• "Three years into his school career, it feels we’re in danger of settling into a fixed pattern," writes Ian Rose. (Getty Images)Source: Getty Images
Where do you turn when your son has learning and behavioural issues which, while not severe enough to trigger extra funding, can make bewildering and treacherous terrain of the classroom and schoolyard?
By
Ian Rose

12 Nov 2019 - 10:09 AM  UPDATED 12 Nov 2019 - 10:10 AM

It pops out unplanned and unheralded, the big question, towards the end of a family dinner. For once our eight-year-old son and his 10-year-old sister have neither traded slights, digs or obscene gestures, nor squabbled over dessert portions, and maybe it’s the unfamiliar calm that prompts my partner to ask the boy.

“How do you think you’d feel about changing schools next year?”

Behind a mask of bolognese and chocolate sauce, his face concocts a frown.

“Ummm, scared.”

One of the many things I didn’t know about parenthood before stumbling into it is just how many difficult decisions it involves. The one we’re facing now looks a doozy.

Our son is nearing the end of grade two and it’s becoming plain that our little local government school, just a three minute walk up the road, is struggling to meet his needs. He has a diagnosis of autism spectrum disorder without intellectual disability, though working memory and processing skills are stamped “borderline”. Like many children up and down the country, he has learning and behavioural issues which, while not severe enough to trigger extra funding, can make bewildering and treacherous terrain of the classroom and schoolyard.

Our son is nearing the end of grade two and it’s becoming plain that our little local government school, just a three minute walk up the road, is struggling to meet his needs.

Sending him to the school seemed a no-brainer when he started out. His big sister was thriving in its cosy community, he already knew a bunch of kids from the local area, plus there was the deal-sealer of that three minute walk.

Since then his every teacher has done their best to support him, but without an aid in the classroom, and with 25 or so other kids, including a few others with developmental delays, each has been regularly reduced to sitting him on his own, so that he might not get distracted or, driven by disengagement and a clowning default, become a distraction.

We’ve come to dread the phone call from the school or ambush from the teacher at pick-up time, just to let us know that today there has been some little problem, again. Usually around social cues being misconstrued, wires crossed, occasionally getting physical, lines between perpetrator and victim blurred.

After school, he’s often sad and often angry, and rarely able to offer a coherent or consistent account of why.

We’ve come to dread the phone call from the school or ambush from the teacher at pick-up time, just to let us know that today there has been some little problem, again.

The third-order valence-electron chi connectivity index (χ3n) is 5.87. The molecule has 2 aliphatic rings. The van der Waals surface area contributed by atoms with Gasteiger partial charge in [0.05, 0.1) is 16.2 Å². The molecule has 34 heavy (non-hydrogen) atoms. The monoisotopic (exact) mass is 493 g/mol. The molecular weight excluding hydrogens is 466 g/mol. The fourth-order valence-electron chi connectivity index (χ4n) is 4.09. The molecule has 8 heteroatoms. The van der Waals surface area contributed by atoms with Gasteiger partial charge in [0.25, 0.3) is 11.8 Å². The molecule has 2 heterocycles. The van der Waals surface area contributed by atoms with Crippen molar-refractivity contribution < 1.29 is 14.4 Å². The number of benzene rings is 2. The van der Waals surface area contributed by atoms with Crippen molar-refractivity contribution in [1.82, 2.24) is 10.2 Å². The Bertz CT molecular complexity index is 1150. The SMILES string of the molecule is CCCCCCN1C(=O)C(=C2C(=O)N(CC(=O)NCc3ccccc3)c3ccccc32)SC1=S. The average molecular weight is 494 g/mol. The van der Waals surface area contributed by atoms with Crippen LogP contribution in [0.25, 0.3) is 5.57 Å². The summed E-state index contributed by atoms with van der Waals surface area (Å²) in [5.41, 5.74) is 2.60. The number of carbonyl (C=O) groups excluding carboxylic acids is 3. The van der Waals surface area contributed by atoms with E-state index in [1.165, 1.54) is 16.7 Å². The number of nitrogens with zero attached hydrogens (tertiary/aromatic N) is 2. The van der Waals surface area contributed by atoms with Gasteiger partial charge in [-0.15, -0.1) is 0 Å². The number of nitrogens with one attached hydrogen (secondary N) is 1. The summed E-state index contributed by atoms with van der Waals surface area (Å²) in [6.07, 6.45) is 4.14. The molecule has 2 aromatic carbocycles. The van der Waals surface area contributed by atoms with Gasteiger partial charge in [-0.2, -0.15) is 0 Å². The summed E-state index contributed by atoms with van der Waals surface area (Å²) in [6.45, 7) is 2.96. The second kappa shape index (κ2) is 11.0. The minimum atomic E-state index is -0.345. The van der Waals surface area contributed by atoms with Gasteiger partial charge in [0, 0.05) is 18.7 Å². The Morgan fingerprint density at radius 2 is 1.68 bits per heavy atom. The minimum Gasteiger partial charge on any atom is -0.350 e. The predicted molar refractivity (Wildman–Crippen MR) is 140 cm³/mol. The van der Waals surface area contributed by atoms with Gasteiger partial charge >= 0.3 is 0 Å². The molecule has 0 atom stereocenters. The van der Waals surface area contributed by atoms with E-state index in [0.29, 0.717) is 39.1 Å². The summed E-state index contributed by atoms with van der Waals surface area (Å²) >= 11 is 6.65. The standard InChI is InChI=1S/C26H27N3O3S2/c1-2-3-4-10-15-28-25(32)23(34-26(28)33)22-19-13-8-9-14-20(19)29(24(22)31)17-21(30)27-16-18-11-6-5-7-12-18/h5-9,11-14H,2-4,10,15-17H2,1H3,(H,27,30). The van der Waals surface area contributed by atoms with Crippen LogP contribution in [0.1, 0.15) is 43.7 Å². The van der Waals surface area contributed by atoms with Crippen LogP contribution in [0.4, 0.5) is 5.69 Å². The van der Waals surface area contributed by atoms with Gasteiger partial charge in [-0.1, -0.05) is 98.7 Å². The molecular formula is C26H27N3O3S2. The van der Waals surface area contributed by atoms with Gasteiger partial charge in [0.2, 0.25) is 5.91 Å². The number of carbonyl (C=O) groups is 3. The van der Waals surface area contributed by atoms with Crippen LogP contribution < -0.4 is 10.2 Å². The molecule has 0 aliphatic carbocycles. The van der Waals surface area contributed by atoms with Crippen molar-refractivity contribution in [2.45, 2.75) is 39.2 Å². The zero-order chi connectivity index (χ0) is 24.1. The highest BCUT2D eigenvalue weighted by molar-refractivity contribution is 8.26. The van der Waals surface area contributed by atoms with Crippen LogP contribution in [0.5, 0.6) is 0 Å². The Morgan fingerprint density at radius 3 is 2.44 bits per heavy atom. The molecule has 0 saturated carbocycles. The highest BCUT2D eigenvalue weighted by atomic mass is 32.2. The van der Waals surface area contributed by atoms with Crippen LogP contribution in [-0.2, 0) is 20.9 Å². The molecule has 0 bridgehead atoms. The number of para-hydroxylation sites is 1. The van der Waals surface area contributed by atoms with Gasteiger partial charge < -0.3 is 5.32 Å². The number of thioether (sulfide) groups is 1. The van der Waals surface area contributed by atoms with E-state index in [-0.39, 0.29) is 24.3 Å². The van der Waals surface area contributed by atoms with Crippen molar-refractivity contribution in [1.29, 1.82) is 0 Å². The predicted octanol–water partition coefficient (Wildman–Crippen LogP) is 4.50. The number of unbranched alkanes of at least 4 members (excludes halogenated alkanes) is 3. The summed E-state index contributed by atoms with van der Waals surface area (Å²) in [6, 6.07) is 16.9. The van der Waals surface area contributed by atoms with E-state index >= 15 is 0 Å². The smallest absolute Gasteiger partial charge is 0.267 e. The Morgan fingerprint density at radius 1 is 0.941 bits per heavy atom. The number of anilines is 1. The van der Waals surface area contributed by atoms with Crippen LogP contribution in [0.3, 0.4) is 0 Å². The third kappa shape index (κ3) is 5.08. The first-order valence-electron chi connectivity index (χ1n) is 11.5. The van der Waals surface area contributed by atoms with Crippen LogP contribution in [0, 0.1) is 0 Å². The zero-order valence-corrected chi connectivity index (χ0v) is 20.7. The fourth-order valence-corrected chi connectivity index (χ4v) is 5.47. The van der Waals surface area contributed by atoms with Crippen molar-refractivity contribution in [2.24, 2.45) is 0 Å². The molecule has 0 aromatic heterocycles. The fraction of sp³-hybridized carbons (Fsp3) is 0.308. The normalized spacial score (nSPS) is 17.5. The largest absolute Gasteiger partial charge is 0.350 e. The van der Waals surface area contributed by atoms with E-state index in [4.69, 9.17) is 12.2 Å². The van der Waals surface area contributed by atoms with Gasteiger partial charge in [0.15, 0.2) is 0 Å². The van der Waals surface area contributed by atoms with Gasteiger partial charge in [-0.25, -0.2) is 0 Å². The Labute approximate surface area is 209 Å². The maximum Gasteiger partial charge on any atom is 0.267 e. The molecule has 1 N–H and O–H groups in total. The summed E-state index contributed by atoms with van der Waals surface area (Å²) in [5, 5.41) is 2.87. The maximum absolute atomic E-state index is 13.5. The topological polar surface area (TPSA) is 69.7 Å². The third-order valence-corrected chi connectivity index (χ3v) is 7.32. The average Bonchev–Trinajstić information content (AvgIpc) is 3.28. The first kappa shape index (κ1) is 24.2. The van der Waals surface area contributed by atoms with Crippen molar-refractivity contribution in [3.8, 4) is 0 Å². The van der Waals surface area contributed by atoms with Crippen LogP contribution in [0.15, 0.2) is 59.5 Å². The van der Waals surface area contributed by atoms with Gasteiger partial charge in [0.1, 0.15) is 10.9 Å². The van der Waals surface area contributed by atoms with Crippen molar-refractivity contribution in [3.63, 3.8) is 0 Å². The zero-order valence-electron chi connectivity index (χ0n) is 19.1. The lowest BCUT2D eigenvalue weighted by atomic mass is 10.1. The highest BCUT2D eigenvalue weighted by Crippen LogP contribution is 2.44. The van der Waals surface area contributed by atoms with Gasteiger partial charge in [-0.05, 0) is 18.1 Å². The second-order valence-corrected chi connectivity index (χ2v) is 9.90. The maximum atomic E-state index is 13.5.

Three years into his school career, it feels we’re in danger of settling into a fixed pattern. Two steps backwards for every academic and social advance, while he gets more and more used to life on the sidelines, and to seeing every day at school as another to be endured, instead of enjoyed.

And so lately we’ve started to look around.

What we’ve found are other small, resource-stretched government schools with principals and teaching staff of varying levels of charisma and vitality but universally excellent intentions, in charge of growing numbers of kids on the spectrum, many of whom need and deserve more. Some of those children will harness the support that’s available and develop their own strategies to get by, even eventually to flourish. Others never will.

And then there’s the local Christian school. The facilities in this place are resplendent, pristine, state of the art. There is a teacher’s aid in every classroom, coiled to spring to the assistance of every child like ours. A freshly painted space and incentivised staff member to nurture every interest, just being there among such gleaming gear surely a boost to the most brittle self-esteem.

And all this could be his if we just cough up a couple of thousand dollars a term and let slide a principle or two.

And then there’s the local Christian school. The facilities in this place are resplendent, pristine, state of the art.

Like the belief I’ve held all my life that all things might not be equal, but access to decent schooling should be. Five or six thousand over a school year isn’t much compared to some of the glittering academies that illuminate our academic marketplace, but it’s enough to rig a game that ought never be rigged. I know we’re lucky to be able to afford to pay any fees at all. I just never imagined we’d be considering it.

So this is where term four of his grade two finds us. Dithering over what’s best for our youngest child. Stick or twist. Stick to what we believe in, or, for the sake of his future, open up to what we don’t.

“What is it you’re scared of?” my partner asks our son at the dinner table.

The bolognese and chocolate frown morphs into a pensive pout.

“Being at a new place. Not seeing my friends.”

It’s true. The disability Royal Commission is uncovering some shocking stories about bullying of vulnerable children within our mainstream schools, but it’s no picnic being the new kid, either.

Maybe we wait one more year, what’s the worst that could happen?

I reach a hand across the table, and give the boy’s a squeeze.

“It’s just something we’re thinking about,” I tell him. “There’s no need to be worried.”

His mother shoots me a look that asks just who I’m trying to convince.

You can watch the Diagnosing Autism episode of Insight now on SBS On Demand.

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